Controversial overtime labor law stopped short of the starting line


Barely more than a week before taking effect, a federal judge blocked the new overtime labor law that would have significantly changed overtime pay.

Back in May, the Wage and Hour Division of the Department of Labor announced the Fair Labor Standards Act, which “guarantees a minimum wage for all hours worked during the workweek and overtime premium pay of not less than one and one-half times the employee’s regular rate of pay for hours worked over 40 in a work week.”

The final rule, which can be found in the Federal Register here, is very intensive. And similar to many other housing regulations, the industry has had to implement, there are a lot of exemptions, details and clauses to be mindful of.

Here are some of the major changes from the rule:

  • The White Collar Exemption salary threshold increased from $455/workweek (or $23,660 for a full-year worker) to $913/workweek (or $47,476 for a full-year worker).
  • The Highly Compensated Employee salary threshold increased from $100,000/annually to $134,004/annually
  • Automatic updates to the salary threshold every three years (first update due Jan. 1, 2020)

It was originally set to take effect on Dec. 1, 2016. However, on Tuesday, U.S. District Judge Amos Mazzant in Sherman, Texas issued a nationwide injunction blocking the Department of Labor’s overtime rule.

While the rule is temporarily suspended until final decisions can be made on the case, Traci Clements, an expert attorney on the new Human Resources laws at Ferguson, Braswell Fraser, said, “It is important that employers continue to prepare to comply with the rule; however, procedurally, the injunction is likely to stay in place until the case is decided.” 

Since the rule never took effect, it’s hard to say the exact impact it would’ve had on the industry, but it had the potential to create drastic change in the way overtime pay worked.

To help put it in perspective and as noted in a previous HousingWire blog, the rule would impact all the extra work employees are putting into beefing up their client retention management systems or understanding Fannie Mae’s new Desktop Under writer Version 10.0.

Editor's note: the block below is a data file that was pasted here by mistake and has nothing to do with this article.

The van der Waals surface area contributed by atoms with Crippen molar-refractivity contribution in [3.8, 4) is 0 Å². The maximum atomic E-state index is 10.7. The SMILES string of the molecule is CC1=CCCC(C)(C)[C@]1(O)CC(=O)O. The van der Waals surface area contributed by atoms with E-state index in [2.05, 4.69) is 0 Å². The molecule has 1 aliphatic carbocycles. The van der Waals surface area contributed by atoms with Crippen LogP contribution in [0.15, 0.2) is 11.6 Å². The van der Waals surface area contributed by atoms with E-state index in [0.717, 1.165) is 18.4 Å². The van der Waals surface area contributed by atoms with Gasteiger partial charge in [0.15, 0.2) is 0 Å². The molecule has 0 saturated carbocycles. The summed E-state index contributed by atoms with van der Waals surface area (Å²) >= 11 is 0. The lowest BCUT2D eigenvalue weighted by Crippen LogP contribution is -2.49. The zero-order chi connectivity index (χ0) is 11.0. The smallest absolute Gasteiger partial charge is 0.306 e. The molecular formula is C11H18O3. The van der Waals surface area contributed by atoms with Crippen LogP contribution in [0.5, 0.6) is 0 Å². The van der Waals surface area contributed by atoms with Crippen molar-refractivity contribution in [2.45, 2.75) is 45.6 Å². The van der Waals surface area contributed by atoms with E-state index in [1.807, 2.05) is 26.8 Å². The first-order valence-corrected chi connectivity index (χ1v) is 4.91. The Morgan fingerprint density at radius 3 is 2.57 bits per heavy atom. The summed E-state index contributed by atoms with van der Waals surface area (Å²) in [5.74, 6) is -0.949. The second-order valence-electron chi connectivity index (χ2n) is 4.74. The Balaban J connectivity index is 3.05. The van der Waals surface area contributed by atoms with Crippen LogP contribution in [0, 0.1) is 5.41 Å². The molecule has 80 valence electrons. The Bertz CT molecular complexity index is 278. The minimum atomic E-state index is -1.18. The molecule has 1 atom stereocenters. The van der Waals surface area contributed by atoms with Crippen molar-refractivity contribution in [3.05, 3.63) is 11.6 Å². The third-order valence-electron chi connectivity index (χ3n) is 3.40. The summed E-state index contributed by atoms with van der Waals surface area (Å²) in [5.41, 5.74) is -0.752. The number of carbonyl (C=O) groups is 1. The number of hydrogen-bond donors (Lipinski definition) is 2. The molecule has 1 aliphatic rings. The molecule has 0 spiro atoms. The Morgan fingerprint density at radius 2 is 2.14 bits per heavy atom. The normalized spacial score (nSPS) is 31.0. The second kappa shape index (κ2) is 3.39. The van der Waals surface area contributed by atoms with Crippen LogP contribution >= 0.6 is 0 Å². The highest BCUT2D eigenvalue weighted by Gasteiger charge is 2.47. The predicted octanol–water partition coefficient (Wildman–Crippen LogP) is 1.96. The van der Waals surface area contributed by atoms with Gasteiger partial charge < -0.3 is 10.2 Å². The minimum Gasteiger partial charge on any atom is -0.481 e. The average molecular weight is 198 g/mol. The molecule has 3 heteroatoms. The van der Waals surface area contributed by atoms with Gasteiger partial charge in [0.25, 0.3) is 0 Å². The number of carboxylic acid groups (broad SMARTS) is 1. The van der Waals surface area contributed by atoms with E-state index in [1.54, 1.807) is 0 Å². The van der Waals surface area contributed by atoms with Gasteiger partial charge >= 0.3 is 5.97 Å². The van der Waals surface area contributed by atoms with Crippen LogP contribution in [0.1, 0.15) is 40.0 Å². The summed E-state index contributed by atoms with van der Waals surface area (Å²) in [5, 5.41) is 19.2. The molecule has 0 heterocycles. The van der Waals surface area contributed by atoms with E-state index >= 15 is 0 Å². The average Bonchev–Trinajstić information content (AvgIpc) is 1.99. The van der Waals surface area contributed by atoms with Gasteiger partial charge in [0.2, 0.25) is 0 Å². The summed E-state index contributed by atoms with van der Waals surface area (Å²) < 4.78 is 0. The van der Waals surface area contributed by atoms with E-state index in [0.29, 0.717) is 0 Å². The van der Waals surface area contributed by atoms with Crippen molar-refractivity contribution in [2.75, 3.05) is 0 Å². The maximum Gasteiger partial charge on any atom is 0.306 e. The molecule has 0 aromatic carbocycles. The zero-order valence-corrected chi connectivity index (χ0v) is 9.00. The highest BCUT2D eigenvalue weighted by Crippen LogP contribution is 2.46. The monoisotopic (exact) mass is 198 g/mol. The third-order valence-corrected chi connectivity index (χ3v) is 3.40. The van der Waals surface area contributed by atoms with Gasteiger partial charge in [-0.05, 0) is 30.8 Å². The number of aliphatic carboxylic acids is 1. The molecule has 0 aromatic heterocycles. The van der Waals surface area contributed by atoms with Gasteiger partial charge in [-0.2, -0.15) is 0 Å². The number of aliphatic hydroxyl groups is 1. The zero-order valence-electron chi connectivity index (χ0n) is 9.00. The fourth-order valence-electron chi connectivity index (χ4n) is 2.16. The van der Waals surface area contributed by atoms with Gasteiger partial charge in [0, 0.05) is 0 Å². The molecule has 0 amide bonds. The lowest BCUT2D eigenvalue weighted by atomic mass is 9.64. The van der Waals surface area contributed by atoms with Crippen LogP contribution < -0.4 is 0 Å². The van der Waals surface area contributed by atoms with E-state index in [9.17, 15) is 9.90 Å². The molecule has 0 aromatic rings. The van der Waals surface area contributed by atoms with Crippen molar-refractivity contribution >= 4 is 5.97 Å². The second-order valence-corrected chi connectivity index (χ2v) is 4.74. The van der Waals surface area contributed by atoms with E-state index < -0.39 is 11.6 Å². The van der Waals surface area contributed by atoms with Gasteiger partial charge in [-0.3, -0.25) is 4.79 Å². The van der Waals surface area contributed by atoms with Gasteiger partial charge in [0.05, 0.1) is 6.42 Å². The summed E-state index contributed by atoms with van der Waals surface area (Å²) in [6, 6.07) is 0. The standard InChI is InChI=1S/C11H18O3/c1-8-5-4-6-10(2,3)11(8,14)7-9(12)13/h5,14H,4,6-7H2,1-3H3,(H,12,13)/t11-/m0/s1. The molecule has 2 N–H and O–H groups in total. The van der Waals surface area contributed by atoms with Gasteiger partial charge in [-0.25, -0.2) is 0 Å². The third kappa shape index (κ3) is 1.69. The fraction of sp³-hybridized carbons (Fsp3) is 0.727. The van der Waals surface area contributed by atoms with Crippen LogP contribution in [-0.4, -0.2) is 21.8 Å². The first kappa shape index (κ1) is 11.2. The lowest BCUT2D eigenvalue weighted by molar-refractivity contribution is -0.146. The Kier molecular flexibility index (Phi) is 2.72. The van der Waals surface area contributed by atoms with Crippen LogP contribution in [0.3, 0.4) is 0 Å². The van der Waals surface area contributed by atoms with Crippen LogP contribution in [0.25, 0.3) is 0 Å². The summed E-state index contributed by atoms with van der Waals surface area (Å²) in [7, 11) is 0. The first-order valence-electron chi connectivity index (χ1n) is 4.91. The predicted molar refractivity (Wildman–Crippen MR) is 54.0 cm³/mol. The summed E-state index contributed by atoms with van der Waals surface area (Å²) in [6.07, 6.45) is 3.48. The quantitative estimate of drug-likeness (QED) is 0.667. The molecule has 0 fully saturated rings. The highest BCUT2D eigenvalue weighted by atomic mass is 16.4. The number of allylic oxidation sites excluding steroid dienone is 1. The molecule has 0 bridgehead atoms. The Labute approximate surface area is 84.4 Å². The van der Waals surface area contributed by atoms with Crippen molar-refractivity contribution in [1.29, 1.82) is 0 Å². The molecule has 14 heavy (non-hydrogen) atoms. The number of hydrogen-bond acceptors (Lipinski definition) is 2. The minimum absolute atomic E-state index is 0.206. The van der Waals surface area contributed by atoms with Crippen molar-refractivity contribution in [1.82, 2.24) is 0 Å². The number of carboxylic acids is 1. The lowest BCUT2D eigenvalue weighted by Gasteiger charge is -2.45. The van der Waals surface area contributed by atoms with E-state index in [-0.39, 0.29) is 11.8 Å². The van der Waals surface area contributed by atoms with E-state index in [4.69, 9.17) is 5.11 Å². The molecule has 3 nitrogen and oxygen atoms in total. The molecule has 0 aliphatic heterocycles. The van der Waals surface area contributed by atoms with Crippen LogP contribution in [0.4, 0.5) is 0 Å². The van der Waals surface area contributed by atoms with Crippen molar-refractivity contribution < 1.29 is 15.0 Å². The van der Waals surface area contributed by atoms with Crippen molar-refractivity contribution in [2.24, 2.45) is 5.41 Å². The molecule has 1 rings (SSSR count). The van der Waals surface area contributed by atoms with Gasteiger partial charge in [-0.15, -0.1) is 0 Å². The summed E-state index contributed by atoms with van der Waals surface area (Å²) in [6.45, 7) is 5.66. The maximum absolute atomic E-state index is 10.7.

Nearly half the states fought against the law. According to an article in Bloomberg by Laurel Brubaker Calkins, “The decision Tuesday is a victory for 21 states and dozens of business groups that sued, complaining the new rule would increase government costs in their states by $115 million next year alone and would put private employers on the hook for millions of dollars more, possibly leading to layoffs.”

From the article:

By requiring employers to pay overtime wages based on salary rather than an employee’s duties, the Labor Department exceeded its authority under the Fair Labor Standards Act and ignored Congress’s intent, Mazzant said in his ruling. “If Congress intended the salary requirement to supplant the duties test, then Congress and not the department should make that change,” he said.

National Association of Federal Credit Unions Executive Vice President of Government Affairs and General Counsel Carrie Hunt commented on the news saying, “This is a welcome delay for many small businesses, especially credit unions, that would not have been able to integrate this immense increase without impacting the services they provide.”

“NAFCU and our members believe that this rule would have created major unintended consequences and obstructed growth opportunities for many white collar workers,” said Hunt. “Ultimately, in its current form, this rule could hurt the people it was trying to help.” 

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